Jesus arrives at the pool, and immediately gravitates towards this man who has been suffering an illness for 38 years. It’s almost as if he singled him out as the one person who needed it the most. Honestly, I imagine he wasn’t that hard to find. When you are exhausted, when you are tired, it’s often easy to see. It shows up, even if you have a smile on your face. 38 years of exhaustion, of illness…I imagine it took its toll on this person. Jesus saw him, saw his need, and walked up to him, and asked him a very important question—Do you want to be healed? Do you want to be made well? However, he probably didn’t expect the answer he got—or rather, the non-answer he got.
When asked if he wanted to be made well, the man, in essence, dodges the question. Instead of outright answering him, he tells Jesus the problem instead. He tells him that he has nobody to help him into the pool, and that when he wants to go down there, people shove in front of him and block his way into it. Instead of answering him with a simple answer, yes or no, he dodges the question. Why? Why couldn’t he just say yes, or no? Why not jump at the question? I mean, this is Jesus! If he asked you, wouldn’t you jump at the chance?
However, take a step back for a second. What are the odds that the man at the pool knew about this Jesus, or for that matter, that this person is someone who could heal him? Lord knows he probably has meant countless faith healers in his time, each one claiming power over life and death, health and sickness. How many faith healers are out there today? Multiply that, and there would be doubtless more back then. So, first off, he was probably ignorant as to who Jesus was. That may have been his reasoning for dodging the question.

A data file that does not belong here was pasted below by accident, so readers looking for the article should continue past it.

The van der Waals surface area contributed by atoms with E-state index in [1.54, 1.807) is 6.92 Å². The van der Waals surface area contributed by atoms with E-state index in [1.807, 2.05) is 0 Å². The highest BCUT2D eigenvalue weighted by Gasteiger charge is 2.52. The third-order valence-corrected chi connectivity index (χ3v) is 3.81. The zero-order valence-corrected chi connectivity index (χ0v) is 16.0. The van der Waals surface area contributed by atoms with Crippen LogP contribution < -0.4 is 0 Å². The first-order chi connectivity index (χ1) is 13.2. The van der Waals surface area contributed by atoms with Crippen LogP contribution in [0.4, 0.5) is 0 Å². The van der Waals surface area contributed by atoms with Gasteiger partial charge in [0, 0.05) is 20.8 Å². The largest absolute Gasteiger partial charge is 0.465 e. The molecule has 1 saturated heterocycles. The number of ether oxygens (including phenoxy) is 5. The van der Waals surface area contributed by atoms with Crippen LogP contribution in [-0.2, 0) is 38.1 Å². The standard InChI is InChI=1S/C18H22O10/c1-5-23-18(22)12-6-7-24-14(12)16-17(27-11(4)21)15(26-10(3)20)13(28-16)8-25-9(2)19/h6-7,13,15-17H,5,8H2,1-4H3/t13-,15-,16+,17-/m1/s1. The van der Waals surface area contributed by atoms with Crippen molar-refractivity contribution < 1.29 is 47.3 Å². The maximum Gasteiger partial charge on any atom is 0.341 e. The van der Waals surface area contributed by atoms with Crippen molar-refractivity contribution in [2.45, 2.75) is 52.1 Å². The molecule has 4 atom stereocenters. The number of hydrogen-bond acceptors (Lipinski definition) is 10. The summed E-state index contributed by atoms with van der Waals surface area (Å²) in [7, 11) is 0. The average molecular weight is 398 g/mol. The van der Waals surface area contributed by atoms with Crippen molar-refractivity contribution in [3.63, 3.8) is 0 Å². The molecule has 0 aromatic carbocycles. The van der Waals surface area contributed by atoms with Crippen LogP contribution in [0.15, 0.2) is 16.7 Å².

Maybe it was something different though. Maybe he knew exactly who Jesus was. Jesus was fairly well known by now, he’s a prominent figure in the religious landscape. If he did know that it was Jesus, why would he not answer the question, yes or no? Think about it. This man had been sick for 38 years, all of his life. All that he has ever known had been in that way. As a sick man who can’t work, he lived his life as a beggar, living off of the generosity of others. It’s not much of a life, but it’s all he knew. Imagine, then if you were him, and then you were made well? You would have to start from scratch, without any marketable skills, without knowing who to turn to or where to work, and possibly risk being just as bad off as when he was sick, just without the excuse of being sick. Being made well does not automatically make life easier. It simply gives your life a new set of responsibilities. The man at the pool, in dodging the question, was perhaps coming to terms with his plight, but also with the potential responsibilities of being made well.